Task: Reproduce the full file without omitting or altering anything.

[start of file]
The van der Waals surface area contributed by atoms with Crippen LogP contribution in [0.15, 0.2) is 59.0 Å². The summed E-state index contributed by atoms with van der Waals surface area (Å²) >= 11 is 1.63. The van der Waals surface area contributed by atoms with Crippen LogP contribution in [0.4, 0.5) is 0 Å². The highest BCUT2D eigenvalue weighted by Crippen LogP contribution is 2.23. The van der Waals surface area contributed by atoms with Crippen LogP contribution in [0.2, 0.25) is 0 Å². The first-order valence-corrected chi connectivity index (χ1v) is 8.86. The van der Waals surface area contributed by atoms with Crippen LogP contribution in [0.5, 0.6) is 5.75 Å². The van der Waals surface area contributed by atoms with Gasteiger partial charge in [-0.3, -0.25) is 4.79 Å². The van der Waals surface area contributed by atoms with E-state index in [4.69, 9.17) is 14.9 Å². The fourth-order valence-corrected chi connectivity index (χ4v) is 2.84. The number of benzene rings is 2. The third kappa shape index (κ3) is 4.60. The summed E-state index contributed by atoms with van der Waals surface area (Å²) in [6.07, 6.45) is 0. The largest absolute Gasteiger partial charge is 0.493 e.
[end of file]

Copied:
The van der Waals surface area contributed by atoms with Crippen LogP contribution in [0.15, 0.2) is 59.0 Å². The summed E-state index contributed by atoms with van der Waals surface area (Å²) >= 11 is 1.63. The van der Waals surface area contributed by atoms with Crippen LogP contribution in [0.4, 0.5) is 0 Å². The highest BCUT2D eigenvalue weighted by Crippen LogP contribution is 2.23. The van der Waals surface area contributed by atoms with Crippen LogP contribution in [0.2, 0.25) is 0 Å². The first-order valence-corrected chi connectivity index (χ1v) is 8.86. The van der Waals surface area contributed by atoms with Crippen LogP contribution in [0.5, 0.6) is 5.75 Å². The van der Waals surface area contributed by atoms with Gasteiger partial charge in [-0.3, -0.25) is 4.79 Å². The van der Waals surface area contributed by atoms with E-state index in [4.69, 9.17) is 14.9 Å². The fourth-order valence-corrected chi connectivity index (χ4v) is 2.84. The number of benzene rings is 2. The third kappa shape index (κ3) is 4.60. The summed E-state index contributed by atoms with van der Waals surface area (Å²) in [6.07, 6.45) is 0. The largest absolute Gasteiger partial charge is 0.493 e.